Activated carbon for aquariums - tried & tested – crystal clear!
In our blog exploring the types of activated carbon used in aquarium fish tanks, we suggested that types of wood-based charcoal (biochar) should outperform activated carbon pellets to clarify and remove water discoloration in aquariums.
We have done some testing using reference dye molecules to see which gave the clearest solution (see method below). We then estimated the price/performance ratio by taking the price divided by the % effectiveness. We hope the results are crystal clear!
|1st||2mm diameter pellet, branded (sample A)||£5.25||£5.25|
|2nd||2-8mm biochar granules, SoilFixer (sample C)||£4.75||£5.95|
|3rd||6mm diameter pellet, branded (sample B)||£5.50||£7.86|
We were disappointed in Test 1 not to see our activated carbon granule (biochar) outperform the 2mm activated carbon pellet. Then we spotted an experimental design flaw*, we re-tested using a comparable weight of carbon!
|1st||2-8mm biochar granules, SoilFixer (sample C)||£4.75||£4.75|
|2nd||2mm diameter pellet, branded (sample A)||£5.25||£5.25|
|3rd||6mm diameter pellet, branded (sample B)||£5.50||£7.86|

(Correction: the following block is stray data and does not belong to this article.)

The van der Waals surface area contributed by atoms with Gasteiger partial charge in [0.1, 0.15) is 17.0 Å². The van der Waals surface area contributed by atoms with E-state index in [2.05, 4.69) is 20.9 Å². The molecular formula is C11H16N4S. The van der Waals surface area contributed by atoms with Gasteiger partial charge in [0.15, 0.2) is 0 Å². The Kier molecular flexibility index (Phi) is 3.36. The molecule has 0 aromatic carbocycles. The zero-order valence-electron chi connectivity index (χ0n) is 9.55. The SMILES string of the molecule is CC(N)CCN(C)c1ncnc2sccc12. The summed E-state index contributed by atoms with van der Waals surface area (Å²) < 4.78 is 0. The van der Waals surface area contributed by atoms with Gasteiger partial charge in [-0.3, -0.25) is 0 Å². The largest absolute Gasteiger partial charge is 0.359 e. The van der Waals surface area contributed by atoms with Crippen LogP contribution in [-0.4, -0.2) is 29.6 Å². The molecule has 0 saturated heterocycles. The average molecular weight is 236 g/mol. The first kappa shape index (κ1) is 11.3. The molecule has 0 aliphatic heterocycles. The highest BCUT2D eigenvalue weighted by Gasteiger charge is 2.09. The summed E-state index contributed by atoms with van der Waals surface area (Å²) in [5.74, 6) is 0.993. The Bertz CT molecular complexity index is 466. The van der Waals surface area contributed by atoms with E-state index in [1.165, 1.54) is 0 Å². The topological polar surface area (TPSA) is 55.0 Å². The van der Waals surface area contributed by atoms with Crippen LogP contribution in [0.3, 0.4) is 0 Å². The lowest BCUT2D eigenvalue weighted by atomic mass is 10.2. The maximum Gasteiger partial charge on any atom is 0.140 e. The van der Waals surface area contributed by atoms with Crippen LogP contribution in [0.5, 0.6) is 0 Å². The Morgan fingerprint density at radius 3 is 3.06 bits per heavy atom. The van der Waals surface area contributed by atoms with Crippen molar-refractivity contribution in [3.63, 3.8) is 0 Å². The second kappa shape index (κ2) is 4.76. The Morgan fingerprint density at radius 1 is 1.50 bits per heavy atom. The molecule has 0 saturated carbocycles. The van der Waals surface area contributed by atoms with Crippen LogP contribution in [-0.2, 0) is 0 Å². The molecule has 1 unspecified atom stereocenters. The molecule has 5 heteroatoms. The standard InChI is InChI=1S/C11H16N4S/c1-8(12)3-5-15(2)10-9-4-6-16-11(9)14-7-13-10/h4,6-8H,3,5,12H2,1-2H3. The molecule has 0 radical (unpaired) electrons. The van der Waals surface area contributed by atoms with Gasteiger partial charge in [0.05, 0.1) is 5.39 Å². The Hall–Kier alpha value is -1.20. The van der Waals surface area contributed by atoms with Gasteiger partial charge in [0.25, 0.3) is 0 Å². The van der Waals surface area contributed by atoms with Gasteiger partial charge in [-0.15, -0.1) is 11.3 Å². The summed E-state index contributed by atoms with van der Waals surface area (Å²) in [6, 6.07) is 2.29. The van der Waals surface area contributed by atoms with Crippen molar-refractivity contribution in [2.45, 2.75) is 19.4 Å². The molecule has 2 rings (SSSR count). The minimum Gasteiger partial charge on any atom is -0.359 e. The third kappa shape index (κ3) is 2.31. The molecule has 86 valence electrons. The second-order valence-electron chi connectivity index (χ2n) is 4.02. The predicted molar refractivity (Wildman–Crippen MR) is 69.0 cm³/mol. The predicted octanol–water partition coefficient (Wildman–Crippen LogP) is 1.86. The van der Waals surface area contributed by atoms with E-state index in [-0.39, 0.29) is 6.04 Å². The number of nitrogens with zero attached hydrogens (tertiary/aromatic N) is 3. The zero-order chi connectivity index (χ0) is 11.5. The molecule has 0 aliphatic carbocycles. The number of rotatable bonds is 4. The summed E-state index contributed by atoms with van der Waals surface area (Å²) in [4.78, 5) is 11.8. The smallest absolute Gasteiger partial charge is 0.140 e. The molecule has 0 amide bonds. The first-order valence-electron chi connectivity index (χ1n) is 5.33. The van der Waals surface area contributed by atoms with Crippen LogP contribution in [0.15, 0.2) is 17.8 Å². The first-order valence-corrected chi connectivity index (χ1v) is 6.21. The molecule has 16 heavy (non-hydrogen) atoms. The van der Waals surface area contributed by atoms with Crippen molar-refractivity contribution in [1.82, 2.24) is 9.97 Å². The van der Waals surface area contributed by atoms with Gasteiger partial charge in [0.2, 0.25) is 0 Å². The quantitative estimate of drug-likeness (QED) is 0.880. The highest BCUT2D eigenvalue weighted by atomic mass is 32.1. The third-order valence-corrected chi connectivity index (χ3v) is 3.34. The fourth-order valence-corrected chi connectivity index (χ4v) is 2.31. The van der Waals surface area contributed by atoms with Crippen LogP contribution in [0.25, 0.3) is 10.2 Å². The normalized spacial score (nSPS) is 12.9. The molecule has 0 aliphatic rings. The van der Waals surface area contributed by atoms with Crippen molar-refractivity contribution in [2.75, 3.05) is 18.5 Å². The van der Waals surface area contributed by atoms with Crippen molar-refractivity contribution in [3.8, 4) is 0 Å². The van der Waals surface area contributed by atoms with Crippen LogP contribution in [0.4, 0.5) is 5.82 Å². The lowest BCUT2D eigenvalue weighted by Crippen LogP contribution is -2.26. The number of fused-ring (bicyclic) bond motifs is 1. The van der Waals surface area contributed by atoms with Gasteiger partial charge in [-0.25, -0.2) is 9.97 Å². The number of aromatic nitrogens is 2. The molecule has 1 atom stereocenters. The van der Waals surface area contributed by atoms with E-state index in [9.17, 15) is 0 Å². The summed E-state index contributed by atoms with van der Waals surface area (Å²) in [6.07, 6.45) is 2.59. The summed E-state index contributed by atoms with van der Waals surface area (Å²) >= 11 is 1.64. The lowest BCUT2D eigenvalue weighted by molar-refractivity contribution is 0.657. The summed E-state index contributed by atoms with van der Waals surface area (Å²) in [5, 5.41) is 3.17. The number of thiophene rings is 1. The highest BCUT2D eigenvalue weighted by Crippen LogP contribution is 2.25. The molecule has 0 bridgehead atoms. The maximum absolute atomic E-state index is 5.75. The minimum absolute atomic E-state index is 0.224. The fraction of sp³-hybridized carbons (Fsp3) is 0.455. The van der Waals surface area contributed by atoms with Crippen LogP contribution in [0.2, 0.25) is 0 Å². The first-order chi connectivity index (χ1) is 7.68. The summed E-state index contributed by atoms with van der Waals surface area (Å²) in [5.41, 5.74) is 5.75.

In our tests, the price/Kg and performance of activated carbons varied by supplier.
We had a 15% price variance and a performance variation estimated at 30%. Creating a simplified “price/performance” ratio, we feel there is a clear winner.
(We acknowledge these tests are comparative rather than a qualitative study using a defined ASTM type standardised test. We did this for speed (half a day) and low cost (a few pounds versus several thousand). Let us know if you think we have missed something key!)
Looking in more detail at the testing
Sample choice: we picked a well-known ‘boxed’ branded product of 2mm pellet, a less well known brand in a poly bag of 6mm pellet, and the 2-8 mm SoilFixer Activated carbon granule.
We used 500 ml plastic water bottles as ‘filter canisters’. Cut off the bottom, placed a 1-micron filter cloth in neck to prevent carbon falling out and filled each up-turned bottle with 200 ml of carbon. (See images).
We rinsed each carbon filter with water (about 1 litre, so X5 volume water to carbon) to flush away the black carbon powder.
We made up three reference dye solutions that indicate how well carbon removes small, medium and large molecules of ‘contaminants’ from water. The solutions were:
- Iodine (20 drops (about 5ml) into 400 ml of water)
- Methylene Blue (10 drops (2ml into 400 ml water)
- Compost/DOM (50g of compost into 100ml, then diluted back to a pale brown/yellow tinge). We used this DOM over a molasses solution as we felt it replicated the real organic contaminants in the fish tank (ie poo and decaying plant matter).
We gently hand poured 100 ml of each solution into the bottles to replicate a pump or drip flow of discoloured water from aquarium through filter canister. Allowed it to soak through and poured it through second and sometimes third time until we had a clear solution in 1 or 2 bottles.